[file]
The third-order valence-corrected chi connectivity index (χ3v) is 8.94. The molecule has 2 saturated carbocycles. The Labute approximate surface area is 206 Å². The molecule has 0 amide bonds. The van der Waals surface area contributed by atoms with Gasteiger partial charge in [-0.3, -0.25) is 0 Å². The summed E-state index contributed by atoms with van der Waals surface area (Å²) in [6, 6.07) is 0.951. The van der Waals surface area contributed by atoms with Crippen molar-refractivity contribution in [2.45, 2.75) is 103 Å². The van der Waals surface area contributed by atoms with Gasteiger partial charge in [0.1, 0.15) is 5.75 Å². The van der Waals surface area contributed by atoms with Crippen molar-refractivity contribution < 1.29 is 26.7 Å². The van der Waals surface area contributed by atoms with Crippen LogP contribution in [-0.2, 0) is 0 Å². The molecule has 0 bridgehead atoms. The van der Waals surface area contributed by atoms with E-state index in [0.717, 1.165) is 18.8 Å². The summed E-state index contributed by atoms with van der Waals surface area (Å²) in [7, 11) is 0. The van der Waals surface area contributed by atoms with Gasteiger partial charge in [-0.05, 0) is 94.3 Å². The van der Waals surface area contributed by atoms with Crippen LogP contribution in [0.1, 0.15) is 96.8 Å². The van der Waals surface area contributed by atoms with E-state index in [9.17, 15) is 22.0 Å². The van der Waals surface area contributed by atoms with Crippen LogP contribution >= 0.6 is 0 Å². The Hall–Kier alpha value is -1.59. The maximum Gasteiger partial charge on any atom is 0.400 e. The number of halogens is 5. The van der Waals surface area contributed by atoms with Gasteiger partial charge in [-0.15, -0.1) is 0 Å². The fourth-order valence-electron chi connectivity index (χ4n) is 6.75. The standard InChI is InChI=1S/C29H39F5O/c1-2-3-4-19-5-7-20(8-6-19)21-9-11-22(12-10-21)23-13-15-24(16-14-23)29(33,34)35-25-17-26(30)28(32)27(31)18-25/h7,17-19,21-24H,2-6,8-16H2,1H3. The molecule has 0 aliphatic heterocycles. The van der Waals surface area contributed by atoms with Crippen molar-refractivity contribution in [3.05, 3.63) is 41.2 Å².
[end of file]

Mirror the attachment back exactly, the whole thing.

The third-order valence-corrected chi connectivity index (χ3v) is 8.94. The molecule has 2 saturated carbocycles. The Labute approximate surface area is 206 Å². The molecule has 0 amide bonds. The van der Waals surface area contributed by atoms with Gasteiger partial charge in [-0.3, -0.25) is 0 Å². The summed E-state index contributed by atoms with van der Waals surface area (Å²) in [6, 6.07) is 0.951. The van der Waals surface area contributed by atoms with Crippen molar-refractivity contribution in [2.45, 2.75) is 103 Å². The van der Waals surface area contributed by atoms with Gasteiger partial charge in [0.1, 0.15) is 5.75 Å². The van der Waals surface area contributed by atoms with Crippen molar-refractivity contribution < 1.29 is 26.7 Å². The van der Waals surface area contributed by atoms with Crippen LogP contribution in [-0.2, 0) is 0 Å². The molecule has 0 bridgehead atoms. The van der Waals surface area contributed by atoms with E-state index in [0.717, 1.165) is 18.8 Å². The summed E-state index contributed by atoms with van der Waals surface area (Å²) in [7, 11) is 0. The van der Waals surface area contributed by atoms with Gasteiger partial charge in [-0.05, 0) is 94.3 Å². The van der Waals surface area contributed by atoms with Crippen LogP contribution in [0.1, 0.15) is 96.8 Å². The van der Waals surface area contributed by atoms with E-state index in [9.17, 15) is 22.0 Å². The van der Waals surface area contributed by atoms with Crippen LogP contribution >= 0.6 is 0 Å². The Hall–Kier alpha value is -1.59. The maximum Gasteiger partial charge on any atom is 0.400 e. The number of halogens is 5. The van der Waals surface area contributed by atoms with Gasteiger partial charge in [-0.15, -0.1) is 0 Å². The fourth-order valence-electron chi connectivity index (χ4n) is 6.75. The standard InChI is InChI=1S/C29H39F5O/c1-2-3-4-19-5-7-20(8-6-19)21-9-11-22(12-10-21)23-13-15-24(16-14-23)29(33,34)35-25-17-26(30)28(32)27(31)18-25/h7,17-19,21-24H,2-6,8-16H2,1H3. The molecule has 0 aliphatic heterocycles. The van der Waals surface area contributed by atoms with Crippen molar-refractivity contribution in [3.05, 3.63) is 41.2 Å².